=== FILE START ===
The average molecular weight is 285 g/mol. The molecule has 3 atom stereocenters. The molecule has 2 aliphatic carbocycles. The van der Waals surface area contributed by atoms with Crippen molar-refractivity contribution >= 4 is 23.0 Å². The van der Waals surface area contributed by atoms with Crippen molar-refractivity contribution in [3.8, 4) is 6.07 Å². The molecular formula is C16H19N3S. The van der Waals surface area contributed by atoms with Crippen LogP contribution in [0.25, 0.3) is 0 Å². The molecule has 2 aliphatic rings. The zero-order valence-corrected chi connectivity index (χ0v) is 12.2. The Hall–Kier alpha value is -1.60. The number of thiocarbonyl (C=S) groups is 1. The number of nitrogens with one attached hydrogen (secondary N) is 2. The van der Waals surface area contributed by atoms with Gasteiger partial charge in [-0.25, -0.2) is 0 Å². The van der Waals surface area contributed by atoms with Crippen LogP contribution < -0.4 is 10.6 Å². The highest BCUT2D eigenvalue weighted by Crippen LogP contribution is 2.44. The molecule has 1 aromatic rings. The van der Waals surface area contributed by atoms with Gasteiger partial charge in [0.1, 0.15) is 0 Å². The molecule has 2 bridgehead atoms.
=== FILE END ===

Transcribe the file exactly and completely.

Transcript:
The average molecular weight is 285 g/mol. The molecule has 3 atom stereocenters. The molecule has 2 aliphatic carbocycles. The van der Waals surface area contributed by atoms with Crippen molar-refractivity contribution >= 4 is 23.0 Å². The van der Waals surface area contributed by atoms with Crippen molar-refractivity contribution in [3.8, 4) is 6.07 Å². The molecular formula is C16H19N3S. The van der Waals surface area contributed by atoms with Crippen LogP contribution in [0.25, 0.3) is 0 Å². The molecule has 2 aliphatic rings. The zero-order valence-corrected chi connectivity index (χ0v) is 12.2. The Hall–Kier alpha value is -1.60. The number of thiocarbonyl (C=S) groups is 1. The number of nitrogens with one attached hydrogen (secondary N) is 2. The van der Waals surface area contributed by atoms with Gasteiger partial charge in [-0.25, -0.2) is 0 Å². The van der Waals surface area contributed by atoms with Crippen LogP contribution < -0.4 is 10.6 Å². The highest BCUT2D eigenvalue weighted by Crippen LogP contribution is 2.44. The molecule has 1 aromatic rings. The van der Waals surface area contributed by atoms with Gasteiger partial charge in [0.1, 0.15) is 0 Å². The molecule has 2 bridgehead atoms.